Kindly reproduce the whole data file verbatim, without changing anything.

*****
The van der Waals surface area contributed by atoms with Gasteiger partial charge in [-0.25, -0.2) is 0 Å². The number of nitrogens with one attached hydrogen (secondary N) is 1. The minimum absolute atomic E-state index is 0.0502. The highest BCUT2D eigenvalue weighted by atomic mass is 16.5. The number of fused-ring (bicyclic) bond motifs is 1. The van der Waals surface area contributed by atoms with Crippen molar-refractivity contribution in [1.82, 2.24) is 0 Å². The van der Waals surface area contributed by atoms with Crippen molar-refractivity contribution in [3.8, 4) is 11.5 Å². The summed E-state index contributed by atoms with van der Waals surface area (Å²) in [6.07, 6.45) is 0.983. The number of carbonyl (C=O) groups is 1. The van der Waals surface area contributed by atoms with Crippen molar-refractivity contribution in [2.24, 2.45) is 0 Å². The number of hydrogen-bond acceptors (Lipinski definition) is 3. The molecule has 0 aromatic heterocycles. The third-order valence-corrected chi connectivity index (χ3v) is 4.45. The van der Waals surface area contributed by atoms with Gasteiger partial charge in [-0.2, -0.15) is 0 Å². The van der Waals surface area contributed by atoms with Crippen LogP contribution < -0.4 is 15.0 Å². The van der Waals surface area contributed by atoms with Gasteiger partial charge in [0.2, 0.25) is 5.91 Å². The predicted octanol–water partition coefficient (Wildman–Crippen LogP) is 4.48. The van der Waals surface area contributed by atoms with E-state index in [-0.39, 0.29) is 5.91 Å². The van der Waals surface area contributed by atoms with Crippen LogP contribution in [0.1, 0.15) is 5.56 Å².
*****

The van der Waals surface area contributed by atoms with Gasteiger partial charge in [-0.25, -0.2) is 0 Å². The number of nitrogens with one attached hydrogen (secondary N) is 1. The minimum absolute atomic E-state index is 0.0502. The highest BCUT2D eigenvalue weighted by atomic mass is 16.5. The number of fused-ring (bicyclic) bond motifs is 1. The van der Waals surface area contributed by atoms with Crippen molar-refractivity contribution in [1.82, 2.24) is 0 Å². The van der Waals surface area contributed by atoms with Crippen molar-refractivity contribution in [3.8, 4) is 11.5 Å². The summed E-state index contributed by atoms with van der Waals surface area (Å²) in [6.07, 6.45) is 0.983. The number of carbonyl (C=O) groups is 1. The van der Waals surface area contributed by atoms with Crippen molar-refractivity contribution in [2.24, 2.45) is 0 Å². The number of hydrogen-bond acceptors (Lipinski definition) is 3. The molecule has 0 aromatic heterocycles. The third-order valence-corrected chi connectivity index (χ3v) is 4.45. The van der Waals surface area contributed by atoms with Gasteiger partial charge in [-0.2, -0.15) is 0 Å². The van der Waals surface area contributed by atoms with Crippen LogP contribution < -0.4 is 15.0 Å². The van der Waals surface area contributed by atoms with Gasteiger partial charge in [0.2, 0.25) is 5.91 Å². The predicted octanol–water partition coefficient (Wildman–Crippen LogP) is 4.48. The van der Waals surface area contributed by atoms with E-state index in [-0.39, 0.29) is 5.91 Å². The van der Waals surface area contributed by atoms with Crippen LogP contribution in [0.1, 0.15) is 5.56 Å².